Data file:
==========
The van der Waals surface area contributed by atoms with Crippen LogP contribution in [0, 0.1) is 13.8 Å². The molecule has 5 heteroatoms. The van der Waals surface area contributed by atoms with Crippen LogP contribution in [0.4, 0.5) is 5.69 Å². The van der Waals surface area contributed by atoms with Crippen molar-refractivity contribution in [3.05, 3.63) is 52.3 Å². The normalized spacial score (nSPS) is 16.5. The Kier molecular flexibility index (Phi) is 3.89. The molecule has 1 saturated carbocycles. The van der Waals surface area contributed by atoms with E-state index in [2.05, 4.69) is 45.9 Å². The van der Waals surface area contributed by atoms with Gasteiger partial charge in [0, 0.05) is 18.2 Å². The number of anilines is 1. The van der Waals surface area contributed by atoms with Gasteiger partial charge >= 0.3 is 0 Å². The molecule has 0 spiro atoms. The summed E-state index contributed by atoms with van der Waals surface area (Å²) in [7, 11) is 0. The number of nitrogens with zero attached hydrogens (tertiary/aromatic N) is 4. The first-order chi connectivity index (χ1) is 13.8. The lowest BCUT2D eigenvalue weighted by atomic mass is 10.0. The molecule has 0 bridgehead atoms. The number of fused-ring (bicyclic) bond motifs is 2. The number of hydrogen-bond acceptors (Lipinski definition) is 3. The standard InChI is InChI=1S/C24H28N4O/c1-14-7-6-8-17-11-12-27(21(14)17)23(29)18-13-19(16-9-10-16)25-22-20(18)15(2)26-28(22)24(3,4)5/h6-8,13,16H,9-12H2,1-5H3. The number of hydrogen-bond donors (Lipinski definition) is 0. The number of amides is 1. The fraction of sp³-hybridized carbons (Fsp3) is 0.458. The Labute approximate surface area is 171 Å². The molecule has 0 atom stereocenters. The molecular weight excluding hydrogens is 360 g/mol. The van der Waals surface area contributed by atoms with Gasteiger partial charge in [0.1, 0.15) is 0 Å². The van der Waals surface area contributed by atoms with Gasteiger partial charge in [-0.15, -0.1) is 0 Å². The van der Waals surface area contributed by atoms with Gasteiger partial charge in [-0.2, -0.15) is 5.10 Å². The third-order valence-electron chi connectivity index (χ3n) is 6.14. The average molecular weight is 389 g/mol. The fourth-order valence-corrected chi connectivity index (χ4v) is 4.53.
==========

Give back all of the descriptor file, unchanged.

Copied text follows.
The van der Waals surface area contributed by atoms with Crippen LogP contribution in [0, 0.1) is 13.8 Å². The molecule has 5 heteroatoms. The van der Waals surface area contributed by atoms with Crippen LogP contribution in [0.4, 0.5) is 5.69 Å². The van der Waals surface area contributed by atoms with Crippen molar-refractivity contribution in [3.05, 3.63) is 52.3 Å². The normalized spacial score (nSPS) is 16.5. The Kier molecular flexibility index (Phi) is 3.89. The molecule has 1 saturated carbocycles. The van der Waals surface area contributed by atoms with E-state index in [2.05, 4.69) is 45.9 Å². The van der Waals surface area contributed by atoms with Gasteiger partial charge in [0, 0.05) is 18.2 Å². The number of anilines is 1. The van der Waals surface area contributed by atoms with Gasteiger partial charge >= 0.3 is 0 Å². The molecule has 0 spiro atoms. The summed E-state index contributed by atoms with van der Waals surface area (Å²) in [7, 11) is 0. The number of nitrogens with zero attached hydrogens (tertiary/aromatic N) is 4. The first-order chi connectivity index (χ1) is 13.8. The lowest BCUT2D eigenvalue weighted by atomic mass is 10.0. The molecule has 0 bridgehead atoms. The number of fused-ring (bicyclic) bond motifs is 2. The number of hydrogen-bond acceptors (Lipinski definition) is 3. The standard InChI is InChI=1S/C24H28N4O/c1-14-7-6-8-17-11-12-27(21(14)17)23(29)18-13-19(16-9-10-16)25-22-20(18)15(2)26-28(22)24(3,4)5/h6-8,13,16H,9-12H2,1-5H3. The number of hydrogen-bond donors (Lipinski definition) is 0. The number of amides is 1. The fraction of sp³-hybridized carbons (Fsp3) is 0.458. The Labute approximate surface area is 171 Å². The molecule has 0 atom stereocenters. The molecular weight excluding hydrogens is 360 g/mol. The van der Waals surface area contributed by atoms with Gasteiger partial charge in [0.1, 0.15) is 0 Å². The van der Waals surface area contributed by atoms with Gasteiger partial charge in [-0.15, -0.1) is 0 Å². The van der Waals surface area contributed by atoms with Gasteiger partial charge in [-0.2, -0.15) is 5.10 Å². The third-order valence-electron chi connectivity index (χ3n) is 6.14. The average molecular weight is 389 g/mol. The fourth-order valence-corrected chi connectivity index (χ4v) is 4.53.